Do you think you should pay for Duke Energy’s coal ash cleanup and for nuclear plants that will never be built? 150 turned out to say no at a public hearing in Raleigh on Duke Energy-Progress’s nearly 17% residential rate hike request (see news reports here). If you agree with them, come speak out at the Asheville, Snow Hill or Wilmington hearing (details here and here).
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As the US nuclear “renaissance” collapses, we urge CEOs to turn hard toward climate protection
Duke Energy Carolinas wants to cancel its planned Lee Nuclear Station and will ask regulators to allow it to recover at least $368 million in planning and pre-construction costs from N.C. customers.
Today NC WARN called for state regulators to disallow any further spending by Duke Energy on two proposed reactors now that its 13-year odyssey is off the rails following the recent collapse of the Toshiba-Westinghouse nuclear division.
If the NC Utilities Commission approves Duke Energy’s latest 15-year Integrated Resource Plan, it risks bankrupting North Carolina’s economy through costly overbuilding of high-risk power plants. And the utility will continue fouling our air and water while escalating the global climate crisis as one of the world’s largest carbon polluters.
Op-Ed by Jim Warren. The climate responds quickly to methane, so reducing emissions can slow global warming in the short term. North Carolinians must require Duke Energy to stop its massive fracked gas expansion and help avoid climate chaos.
A class-action lawsuit was filed against Duke Energy Florida and Florida Power & Light Co. alleging the monopoly electricity providers force millions of Florida customers to pay unlawful charges in connection with their electricity rates to fund the companies’ nuclear power plant projects, some of which have been abandoned. The suit … accuses Duke Energy Florida and FPL of overcharging through unconstitutional price hikes that increase customers’ electricity bills in order to fund nuclear construction costs.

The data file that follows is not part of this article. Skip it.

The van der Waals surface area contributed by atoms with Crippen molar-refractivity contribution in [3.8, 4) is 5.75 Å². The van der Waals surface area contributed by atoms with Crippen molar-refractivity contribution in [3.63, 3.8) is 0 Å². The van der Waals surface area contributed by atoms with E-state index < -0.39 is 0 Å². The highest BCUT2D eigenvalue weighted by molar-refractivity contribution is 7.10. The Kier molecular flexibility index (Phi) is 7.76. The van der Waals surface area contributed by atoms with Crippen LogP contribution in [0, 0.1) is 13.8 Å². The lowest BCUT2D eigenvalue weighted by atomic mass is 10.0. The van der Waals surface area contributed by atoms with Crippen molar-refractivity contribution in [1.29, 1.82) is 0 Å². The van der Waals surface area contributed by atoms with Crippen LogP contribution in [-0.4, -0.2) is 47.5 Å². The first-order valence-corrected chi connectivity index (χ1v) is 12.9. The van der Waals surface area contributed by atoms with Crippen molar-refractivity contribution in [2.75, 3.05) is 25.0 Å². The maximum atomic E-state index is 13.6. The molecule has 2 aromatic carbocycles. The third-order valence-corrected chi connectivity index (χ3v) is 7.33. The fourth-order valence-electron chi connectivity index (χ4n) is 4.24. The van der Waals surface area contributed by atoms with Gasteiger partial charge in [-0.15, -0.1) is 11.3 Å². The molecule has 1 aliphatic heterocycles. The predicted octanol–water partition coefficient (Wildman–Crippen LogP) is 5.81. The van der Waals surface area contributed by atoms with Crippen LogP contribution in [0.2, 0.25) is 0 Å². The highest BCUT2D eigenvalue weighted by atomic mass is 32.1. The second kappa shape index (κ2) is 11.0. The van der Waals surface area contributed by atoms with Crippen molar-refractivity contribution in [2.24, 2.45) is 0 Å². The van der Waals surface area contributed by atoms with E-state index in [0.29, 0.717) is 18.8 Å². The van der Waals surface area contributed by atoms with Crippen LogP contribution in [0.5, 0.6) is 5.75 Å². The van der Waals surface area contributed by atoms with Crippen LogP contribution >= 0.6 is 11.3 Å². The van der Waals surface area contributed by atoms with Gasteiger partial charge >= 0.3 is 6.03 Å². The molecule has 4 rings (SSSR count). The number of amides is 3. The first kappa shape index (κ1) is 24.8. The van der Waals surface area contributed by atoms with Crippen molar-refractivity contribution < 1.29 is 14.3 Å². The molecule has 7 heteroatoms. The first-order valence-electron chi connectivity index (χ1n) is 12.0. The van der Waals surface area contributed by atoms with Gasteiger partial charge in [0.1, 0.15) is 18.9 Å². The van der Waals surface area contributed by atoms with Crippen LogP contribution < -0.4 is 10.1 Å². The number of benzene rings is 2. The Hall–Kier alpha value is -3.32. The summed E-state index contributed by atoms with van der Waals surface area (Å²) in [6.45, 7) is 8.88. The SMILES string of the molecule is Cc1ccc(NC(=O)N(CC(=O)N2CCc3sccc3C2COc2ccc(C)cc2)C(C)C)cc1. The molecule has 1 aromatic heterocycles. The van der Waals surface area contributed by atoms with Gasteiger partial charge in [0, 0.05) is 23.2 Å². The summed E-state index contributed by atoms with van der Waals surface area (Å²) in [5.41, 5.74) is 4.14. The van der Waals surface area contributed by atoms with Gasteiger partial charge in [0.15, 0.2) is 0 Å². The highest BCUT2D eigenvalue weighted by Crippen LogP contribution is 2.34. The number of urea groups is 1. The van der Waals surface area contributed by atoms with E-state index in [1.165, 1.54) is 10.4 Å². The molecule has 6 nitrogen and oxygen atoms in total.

During yesterday’s day-long hearing before the Georgia Public Service Commission (PSC) on the 13thsemi-annual Vogtle Construction Monitoring report, expert witnesses on behalf of the PSC predicted that additional delays beyond the current 39-month delay are likely for the two nuclear reactors under construction at Plant Vogtle near Waynesboro, Georgia along the Savannah River. Though five years into the project, only 26 percent of construction is complete.
Just a week before Georgia Power witnesses are set to testify before the Georgia Public Service Commission (PSC) on the 13th semi-annual Vogtle Construction Monitoring report, significant project management changes and major cost increases were announced that will negatively impact customers for the already over budget two nuclear reactors under construction at Plant Vogtle near Waynesboro along the Savannah River.